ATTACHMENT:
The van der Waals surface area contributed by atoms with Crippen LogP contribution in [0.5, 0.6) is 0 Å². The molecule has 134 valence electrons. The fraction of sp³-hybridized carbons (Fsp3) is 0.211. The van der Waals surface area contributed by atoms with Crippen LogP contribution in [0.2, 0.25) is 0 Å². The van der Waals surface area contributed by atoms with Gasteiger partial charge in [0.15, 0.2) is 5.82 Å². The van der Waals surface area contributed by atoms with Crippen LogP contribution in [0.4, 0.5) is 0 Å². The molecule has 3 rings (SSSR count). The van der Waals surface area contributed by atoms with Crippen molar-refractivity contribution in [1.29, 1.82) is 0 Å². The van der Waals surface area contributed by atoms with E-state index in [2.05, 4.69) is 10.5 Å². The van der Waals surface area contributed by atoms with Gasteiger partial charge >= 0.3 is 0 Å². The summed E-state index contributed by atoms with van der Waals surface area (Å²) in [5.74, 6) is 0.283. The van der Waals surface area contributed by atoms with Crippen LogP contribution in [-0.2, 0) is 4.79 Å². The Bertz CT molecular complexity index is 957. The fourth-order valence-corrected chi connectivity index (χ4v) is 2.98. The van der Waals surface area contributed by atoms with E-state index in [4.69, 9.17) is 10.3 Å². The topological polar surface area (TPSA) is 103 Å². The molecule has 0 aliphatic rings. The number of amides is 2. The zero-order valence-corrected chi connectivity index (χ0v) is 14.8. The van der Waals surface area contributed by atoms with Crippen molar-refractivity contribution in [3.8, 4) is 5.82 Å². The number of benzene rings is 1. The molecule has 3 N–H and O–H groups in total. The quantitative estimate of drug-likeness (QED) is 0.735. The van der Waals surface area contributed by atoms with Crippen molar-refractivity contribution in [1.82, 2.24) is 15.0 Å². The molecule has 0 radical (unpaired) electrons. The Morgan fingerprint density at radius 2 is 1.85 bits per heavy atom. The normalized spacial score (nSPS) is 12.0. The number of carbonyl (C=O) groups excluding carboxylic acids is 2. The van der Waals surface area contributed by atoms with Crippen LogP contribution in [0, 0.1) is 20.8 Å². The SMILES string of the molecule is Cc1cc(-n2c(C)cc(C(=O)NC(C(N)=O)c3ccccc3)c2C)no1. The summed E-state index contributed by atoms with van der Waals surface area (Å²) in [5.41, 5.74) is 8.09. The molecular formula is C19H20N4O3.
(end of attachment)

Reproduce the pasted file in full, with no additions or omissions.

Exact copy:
The van der Waals surface area contributed by atoms with Crippen LogP contribution in [0.5, 0.6) is 0 Å². The molecule has 134 valence electrons. The fraction of sp³-hybridized carbons (Fsp3) is 0.211. The van der Waals surface area contributed by atoms with Crippen LogP contribution in [0.2, 0.25) is 0 Å². The van der Waals surface area contributed by atoms with Gasteiger partial charge in [0.15, 0.2) is 5.82 Å². The van der Waals surface area contributed by atoms with Crippen LogP contribution in [0.4, 0.5) is 0 Å². The molecule has 3 rings (SSSR count). The van der Waals surface area contributed by atoms with Crippen molar-refractivity contribution in [1.29, 1.82) is 0 Å². The van der Waals surface area contributed by atoms with E-state index in [2.05, 4.69) is 10.5 Å². The van der Waals surface area contributed by atoms with Gasteiger partial charge >= 0.3 is 0 Å². The summed E-state index contributed by atoms with van der Waals surface area (Å²) in [5.74, 6) is 0.283. The van der Waals surface area contributed by atoms with Crippen LogP contribution in [-0.2, 0) is 4.79 Å². The Bertz CT molecular complexity index is 957. The fourth-order valence-corrected chi connectivity index (χ4v) is 2.98. The van der Waals surface area contributed by atoms with E-state index in [4.69, 9.17) is 10.3 Å². The topological polar surface area (TPSA) is 103 Å². The molecule has 0 aliphatic rings. The number of amides is 2. The zero-order valence-corrected chi connectivity index (χ0v) is 14.8. The van der Waals surface area contributed by atoms with Crippen molar-refractivity contribution in [3.8, 4) is 5.82 Å². The number of benzene rings is 1. The molecule has 3 N–H and O–H groups in total. The quantitative estimate of drug-likeness (QED) is 0.735. The van der Waals surface area contributed by atoms with Crippen molar-refractivity contribution in [1.82, 2.24) is 15.0 Å². The molecule has 0 radical (unpaired) electrons. The Morgan fingerprint density at radius 2 is 1.85 bits per heavy atom. The normalized spacial score (nSPS) is 12.0. The number of carbonyl (C=O) groups excluding carboxylic acids is 2. The van der Waals surface area contributed by atoms with Crippen LogP contribution in [0, 0.1) is 20.8 Å². The SMILES string of the molecule is Cc1cc(-n2c(C)cc(C(=O)NC(C(N)=O)c3ccccc3)c2C)no1. The summed E-state index contributed by atoms with van der Waals surface area (Å²) in [5.41, 5.74) is 8.09. The molecular formula is C19H20N4O3.